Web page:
You’ve probably heard the “banks are becoming tech companies” sentiment. It’s an idea that’s been around for years, and it captures what seems like an evolution in the way we consume and use everything from food to money. As consumers, we want options at our fingertips, and perhaps it’s this forcing banks across the world to open up their services with APIs and microservices, and ultimately turning them into tech companies.

Eyal Sivan is Senior Director of Enterprise Architecture at the Canadian Imperial Bank of Commerce  (CIBC). At our 2018 Austin API Summit, he told the story of how and why one of Canada’s Big Five adopted an API and microservice architecture.

Watch Eyal Sivan present at the Austin API Summit:

APIs are Nothing New

Another statement you’ll have certainly heard is that APIs are “nothing new”, which is true. Eyal acknowledges this — APIs have been around since the ’70s — but back then enterprise architecture could be described by a single, dreaded word… monolithic.

Monoliths were big and bothersome. As Eyal says, “sometimes they were on mainframes that filled entire buildings, and you would speak to these things however you could speak to them.” More an artifact of early digitization than anything else, monoliths had too many interfaces and systems that kept breaking down. It became too costly to maintain.

Enter the ERP, or enterprise resource planning solutions. These were proprietary building blocks that you could use to cut up, package up, and clean up your “spaghetti” (as he so affectionately remembers it). Needless to say, arbitrarily boxing up code didn’t really add much to the systems architecture; ironically, it ended up costing more.

Next came the EAI, or enterprise application integration. While this was an improvement over the ERPs thanks to a slightly more standardized framework, it still fell short in time — fixing none of the problems but being equally expensive and equally proprietary.

Finally, service-oriented architecture (SOA) rolls around. The industry now has a standard for API contracts, and with the introduction of an enterprise service bus each piece of the puzzle can be connected, albeit indirectly. However, as the service bus inevitably began to take on more logic, it grew big and messy in the same way an EAI would.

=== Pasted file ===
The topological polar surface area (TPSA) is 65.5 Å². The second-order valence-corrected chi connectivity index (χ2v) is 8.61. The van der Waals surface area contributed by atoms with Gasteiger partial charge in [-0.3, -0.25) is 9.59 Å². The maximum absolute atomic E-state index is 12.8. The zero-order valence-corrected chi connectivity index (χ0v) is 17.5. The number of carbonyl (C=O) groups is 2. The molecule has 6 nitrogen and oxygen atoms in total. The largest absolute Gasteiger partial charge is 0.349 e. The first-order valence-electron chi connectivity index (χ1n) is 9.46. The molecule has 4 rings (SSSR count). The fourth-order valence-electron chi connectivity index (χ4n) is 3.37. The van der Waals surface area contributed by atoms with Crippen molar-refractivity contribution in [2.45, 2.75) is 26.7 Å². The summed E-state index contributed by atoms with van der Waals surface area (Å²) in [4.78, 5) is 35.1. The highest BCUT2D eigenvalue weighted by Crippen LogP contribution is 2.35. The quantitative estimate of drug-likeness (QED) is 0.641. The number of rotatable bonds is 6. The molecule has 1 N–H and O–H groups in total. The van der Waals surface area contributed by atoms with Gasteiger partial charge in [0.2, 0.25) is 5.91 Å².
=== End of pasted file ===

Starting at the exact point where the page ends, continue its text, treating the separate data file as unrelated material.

Since part of the problem was everyone interacting with the enterprise service bus in their own way, the next step was to federate the different schools of thought and give each party their own domain service bus, which could contain whatever logic and follow whatever rules, while still connecting to the main service bus.

Finally, there was a system that worked well for everyone…

Smartphones: Kindling a Change

…that is until smartphones were invented — completely changing the way we interact with IT services. Consumers now had a device which could do everything from everywhere, and that’s exactly what they wanted.

“Everything changed. Suddenly people could order a taxi, a hotel room, a pizza, with a couple of taps on their phone. And consumers expected exactly the same kind of interaction from everyone they do business with, probably most of all the banks.”

This changed the landscape of software development. The cost was no longer the deciding factor — speed was. Developers now wanted to create software that was flexible: easy to maintain and easy to upgrade.

The obvious solution was to break things up into parts, replacing every monolith with a whole suite of APIs and microservices which could be worked on individually.

Time to API Up

Once it was clear that an API and microservice architecture was the one to pursue, the bank pulled out their wallet and went to market. As Eyal explains, buy-over-build was the natural posture at a bank with plenty of money.

Analysts soon discovered that there were no leading solutions in the field, even after exploring the open-source projects, which are usually at the cutting edge of any new technologies. So CIBC took the bold decision to build.

They started with an open source core — the Light framework — before employing the owner of that project around whom to build an entire team. With this, they created the API Foundation, which was shared out to all the same analysts for review.

While they unanimously agreed that the documentation “sucked”, the platform was something new — and it held up to tests extremely well. Eyal justifies the decision to build their own solution for three reasons:

  1. It hedges against an incredibly volatile market
  2. It allows you to steer the direction of your platform (in this case, it was CIBC’s only solution for supporting GraphQL)
  3. It cultivates critical development skills (OAS, Swagger — now OpenAPI, DevOps, daily releases, automated testing/deployment, and so on and so forth).